It looks like what was inevitable is going to happen. The Times reported today that the house passed an agreed upon plan. I haven't analyzed it yet, but, I'm almost positive I will be unhappy as it looks like the cuts are over 10 years and the increases in the debt look huge (in the trillions). Still, not over until its over.
I notice that Paul Krugman is miserable about it, for which I am grateful (he is the most outspoken of commentators, also an economist, who seems to believe the depression was cured by government spending, despite all the evidence to the contrary). I have no doubt tea partiers will be livid for the opposite reason.
Me, I'll probably mostly side with the tea partiers, but I will give it a look see - not that any mortal can tell what these bills even mean - I read the Boehner plan last week and laughed at the impossibility of chopping through its hyper-technical legislativese. What I'm really upset about is that I'm so busy this week that I forgot to post here. Fortunately, since I had published one of my rare op-eds in The Roanoke Times this past Sunday, I'll give myself a break and re-post it here. Since they only allow 750 words, you will be delighted with my unusual brevity. They entitled it - A crisis rooted in our founding:
In many ways, the current debt crisis reminds me of the first one in United States history. It also involved two opposing ideologies, as deeply divided as we are now over federal power.
Alexander Hamilton, our first secretary of the treasury, and Thomas Jefferson, our first secretary of state, would eventually snipe at each other so much in the press through pseudonym and proxy that at one point, President George Washington wrote both of them to request they stop. Both wrote him back pointing fingers at the other and politely indicating that nothing was likely to change. And, they were right.
One of the new government's first major struggles was over funding debt. Hamilton's 1790 report to Congress on public credit had stirred up a hornet's nest in which the public was deeply divided before Jefferson was even sworn in. Some of Hamilton's ideas were not very controversial. He was adamant that America needed to establish good credit: "And as on the one hand, the necessity for borrowing in particular emergencies cannot be doubted, so on the other, it is equally evident, that to be able to borrow upon good terms, it is essential that the credit of a nation should be well established."
But he also made it clear in his report that public debt could lead to extravagant wastefulness and was "liable to dangerous abuse." It should be a "fundamental maxim," he wrote, "that the creation of debt should always be accompanied with the means of extinguishment." This is all common sense and hardly originated with Hamilton.
Nowadays, of course, our government does not run a debt just in times of emergencies, but as a matter of course with no plan for extinguishment. Although politicians will argue about the size of government, you will find very few who, for example, argue against the existence of Social Security and Medicare, the FBI or a standing army.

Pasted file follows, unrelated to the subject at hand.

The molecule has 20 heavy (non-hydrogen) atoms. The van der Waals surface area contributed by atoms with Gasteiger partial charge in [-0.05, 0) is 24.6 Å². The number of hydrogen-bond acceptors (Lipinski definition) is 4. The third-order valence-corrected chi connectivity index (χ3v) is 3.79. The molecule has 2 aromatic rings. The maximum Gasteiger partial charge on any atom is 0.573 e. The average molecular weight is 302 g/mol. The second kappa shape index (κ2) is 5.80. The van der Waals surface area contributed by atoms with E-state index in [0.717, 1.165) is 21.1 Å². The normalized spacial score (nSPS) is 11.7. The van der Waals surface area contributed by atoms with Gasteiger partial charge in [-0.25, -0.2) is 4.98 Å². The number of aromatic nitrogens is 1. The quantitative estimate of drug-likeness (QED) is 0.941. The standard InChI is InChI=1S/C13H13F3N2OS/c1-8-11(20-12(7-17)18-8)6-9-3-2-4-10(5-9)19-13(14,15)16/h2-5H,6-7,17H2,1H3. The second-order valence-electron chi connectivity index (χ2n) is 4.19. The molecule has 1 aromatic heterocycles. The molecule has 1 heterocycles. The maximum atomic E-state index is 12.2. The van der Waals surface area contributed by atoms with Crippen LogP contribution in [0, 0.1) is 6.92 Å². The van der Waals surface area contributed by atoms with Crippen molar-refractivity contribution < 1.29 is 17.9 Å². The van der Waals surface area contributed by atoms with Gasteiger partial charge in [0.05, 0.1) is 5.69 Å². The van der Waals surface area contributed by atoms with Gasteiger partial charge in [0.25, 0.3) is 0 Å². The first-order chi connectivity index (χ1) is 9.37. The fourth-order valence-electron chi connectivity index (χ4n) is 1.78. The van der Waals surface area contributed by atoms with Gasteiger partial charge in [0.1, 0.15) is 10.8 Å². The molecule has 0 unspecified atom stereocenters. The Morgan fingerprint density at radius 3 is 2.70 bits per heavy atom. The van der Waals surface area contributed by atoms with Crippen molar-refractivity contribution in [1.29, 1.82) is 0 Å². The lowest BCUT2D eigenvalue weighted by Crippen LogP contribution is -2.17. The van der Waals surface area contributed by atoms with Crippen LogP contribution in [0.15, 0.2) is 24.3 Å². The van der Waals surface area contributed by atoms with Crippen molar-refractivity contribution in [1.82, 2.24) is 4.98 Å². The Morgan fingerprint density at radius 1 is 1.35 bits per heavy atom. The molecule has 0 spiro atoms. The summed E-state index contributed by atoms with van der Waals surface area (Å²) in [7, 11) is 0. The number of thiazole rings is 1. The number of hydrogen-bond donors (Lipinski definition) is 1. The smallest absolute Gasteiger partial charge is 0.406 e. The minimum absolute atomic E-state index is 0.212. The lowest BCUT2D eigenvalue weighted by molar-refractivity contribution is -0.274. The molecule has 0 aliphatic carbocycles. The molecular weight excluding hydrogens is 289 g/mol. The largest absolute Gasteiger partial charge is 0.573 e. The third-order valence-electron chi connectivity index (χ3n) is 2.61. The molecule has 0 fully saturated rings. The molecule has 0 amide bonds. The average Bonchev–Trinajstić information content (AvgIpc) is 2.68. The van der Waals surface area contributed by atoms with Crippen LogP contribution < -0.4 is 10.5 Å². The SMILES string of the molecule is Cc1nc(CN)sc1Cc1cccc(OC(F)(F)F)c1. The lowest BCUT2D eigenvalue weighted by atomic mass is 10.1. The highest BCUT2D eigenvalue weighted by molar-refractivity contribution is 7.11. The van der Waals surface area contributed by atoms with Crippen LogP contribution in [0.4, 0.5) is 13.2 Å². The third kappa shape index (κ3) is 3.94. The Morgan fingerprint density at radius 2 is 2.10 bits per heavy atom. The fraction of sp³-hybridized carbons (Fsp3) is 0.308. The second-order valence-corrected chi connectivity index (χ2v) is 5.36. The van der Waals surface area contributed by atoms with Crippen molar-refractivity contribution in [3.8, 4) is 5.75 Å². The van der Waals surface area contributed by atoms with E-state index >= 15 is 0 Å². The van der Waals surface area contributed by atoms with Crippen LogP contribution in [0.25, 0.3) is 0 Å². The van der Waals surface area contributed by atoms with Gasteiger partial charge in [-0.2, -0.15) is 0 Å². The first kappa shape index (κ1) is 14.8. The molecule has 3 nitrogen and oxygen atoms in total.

The first Congress had no problem with funding the existing federal debt. But many were extremely concerned with Hamilton's plan for the federal government to assume the individual states' debts, making them federal ones, and with the taxation and power that would go along with assumption. The stakes and passions were sufficient to sunder Hamilton's political relationship with James Madison (which led to the constitutional convention and The Federalist Papers), then a leader in Congress whose cooperation Hamilton needed in order to pass his plan.
Although suspicious of banks, Jefferson also well understood the importance of good credit. He wrote James Monroe on June 20, 1790, that if some "plan of compromise" was not had, "our credit ... will burst and vanish, and the states separate to take care every one of itself. This prospect appears probable to some well informed and well-disposed minds. Endeavours are therefore using to bring about a disposition to some mutual sacrifices."
Though of the opinion "that Congress should always prefer letting the States raise money in their own way where it can be done ... in the present instance I see the necessity of yielding for this time to the cries of the creditors in certain parts of the union, for the sake of union, and to save us from the greatest of all calamities, the total extinction of our credit in Europe."
He also mentioned to Monroe another issue that was very important to him -- the future location of the nation's capital. A Southerner, he preferred it be on the Potomac to being in Philadelphia. The capital was actually still in New York, and one day Jefferson bumped into a dejected Hamilton there in front of Washington's office.
Jefferson capitalized on the moment by inviting Hamilton to dine at his home with Madison. They there agreed, perhaps on the very same day Jefferson wrote Monroe, that Madison would find the votes to pass Hamilton's credit plan and in turn Hamilton would make sure they got their way on the location of the capital. It worked, our credit-worthiness was secured and the location of the capital fixed.
Today, we face a similar crisis but over a huge federal debt. Our present problem also concerns whether we should continue to indebt future generations, which Jefferson, at least, believed we had no right to do. Like us, the founders could not solve all their problems at once, but they solved their debt crisis, and so can we.